As could be expected, shipping hassles have plagued us once again. The shipper wanted 505 euros to make the last two hour trip from Bordeaux to La Rochelle with our battens! But thanks to years of integrating creative hauling techniques into my repertoire, I was able to skirt that hurdle. Using ingenuity and some “outside-the-boat” thinking, I lashed the bundle to the top of my small rental car and drove them back to La Rochelle. This slight diversion in Bordeaux was preceded by a few tours of some lovely chateaus and vineyards, so the time was well-spent. It’s a real treat wandering through chateaus that are four and five hundred years old and still producing wines from their estate grounds.

Alternative Shipping Techniques

Our shipping hassles were not over just yet. Last Monday was spent driving from Nantes south to Niort looking for the shipping company and our sails. They were to have arrived a week ago Friday in La Rochelle, but for some reason hadn’t yet shown up. What better person to trust to get them here but myself! The hour and a half drive to Nantes didn’t sound like a big deal.. only once I arrived, there was no terminal and I spent the next few hours finding an outlet for the shipping company, while the shippers, Peters and May tried to locate it as well. Long about noon, I found out the sails were in Niort, (when spoken in French, it sounds exactly like “New York” – so you can imagine the spike in my heart rate at initially hearing that!) Niort I soon learned, was another hour and a half back towards La Rochelle. After their lunch break ended though, we found out the sails were actually onboard a truck already in La Rochelle and scheduled to be delivered soon. A long day of chasing, but eventually the sails did arrive and we were able to mount them and head out of the harbor at 5:30 pm for a short hour look at them.

Tomorrow will be the typical scrutinizing program, and we’re hoping everything goes well. We got in a short practice on Sunday afternoon and another today. The challenge is that we only have two and a half hours of access to the La Rochelle harbor with the dramatic tide ranges I mentioned previously. Just enough time to set the main, do some testing of sails, maybe a mark rounding or two and head back in. Much like many regattas, we’ll start the first races strong, though not well-practiced and hope to get better over the course of the regatta!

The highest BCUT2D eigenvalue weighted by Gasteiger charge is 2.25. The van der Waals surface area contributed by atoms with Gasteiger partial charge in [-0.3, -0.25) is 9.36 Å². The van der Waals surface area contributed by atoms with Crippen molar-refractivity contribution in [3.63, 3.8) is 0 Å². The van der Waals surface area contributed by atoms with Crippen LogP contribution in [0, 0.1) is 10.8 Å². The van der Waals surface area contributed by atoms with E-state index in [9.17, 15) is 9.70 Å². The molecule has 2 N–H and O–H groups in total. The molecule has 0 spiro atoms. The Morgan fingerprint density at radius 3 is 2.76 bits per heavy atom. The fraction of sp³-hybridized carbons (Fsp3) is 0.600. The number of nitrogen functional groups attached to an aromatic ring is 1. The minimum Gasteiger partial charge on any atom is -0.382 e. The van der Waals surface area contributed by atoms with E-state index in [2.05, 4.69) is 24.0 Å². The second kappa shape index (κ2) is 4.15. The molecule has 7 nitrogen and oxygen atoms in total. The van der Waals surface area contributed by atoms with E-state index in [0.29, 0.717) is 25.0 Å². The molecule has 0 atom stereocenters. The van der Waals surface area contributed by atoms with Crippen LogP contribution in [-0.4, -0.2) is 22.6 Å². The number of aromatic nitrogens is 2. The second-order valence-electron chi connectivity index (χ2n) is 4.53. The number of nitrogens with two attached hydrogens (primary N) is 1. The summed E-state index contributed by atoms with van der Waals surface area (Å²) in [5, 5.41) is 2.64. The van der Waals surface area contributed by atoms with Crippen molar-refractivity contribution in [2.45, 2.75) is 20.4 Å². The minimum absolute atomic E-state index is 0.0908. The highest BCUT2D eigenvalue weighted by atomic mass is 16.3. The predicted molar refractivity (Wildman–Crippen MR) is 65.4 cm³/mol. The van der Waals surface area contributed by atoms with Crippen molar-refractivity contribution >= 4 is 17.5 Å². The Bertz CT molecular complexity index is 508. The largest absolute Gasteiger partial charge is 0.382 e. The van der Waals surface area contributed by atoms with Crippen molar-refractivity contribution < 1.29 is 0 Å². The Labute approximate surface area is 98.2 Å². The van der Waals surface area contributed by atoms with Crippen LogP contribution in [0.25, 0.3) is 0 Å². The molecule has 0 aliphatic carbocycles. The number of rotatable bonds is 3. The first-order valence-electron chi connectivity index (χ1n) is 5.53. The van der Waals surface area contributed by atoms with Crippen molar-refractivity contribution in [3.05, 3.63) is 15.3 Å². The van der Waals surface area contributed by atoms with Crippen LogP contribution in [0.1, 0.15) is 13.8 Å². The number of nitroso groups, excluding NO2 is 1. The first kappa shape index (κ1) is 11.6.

We’re expecting some exciting racing from these top crews and boats that have gathered here. Mare, Comiris, Phoenix, Picoty and others are all here and we’re all looking forward to a great season finale of a regatta. Right now, the weather for the first day looks pretty windy with lighter winds predicted for the remainder of the week.

I’ll be trying to text updates from the boat, and get them up on Facebook as soon as possible, so you can follow our progress. If you aren’t yet on Facebook or Twitter, I guess now might be a good time to sign up.. don’t feel bad.. I’m new to them too!

You can also go to the site for the Mondial World Championships, but it’s in French and doesn’t have a translate button (unless you use the Chrome browser, I am told - but even then, the site content looks to be pretty minimal). They may also provide news on the Class 40 Web site – and we’ll let you know if they do.

Otherwise, take care and more very soon!

- Dave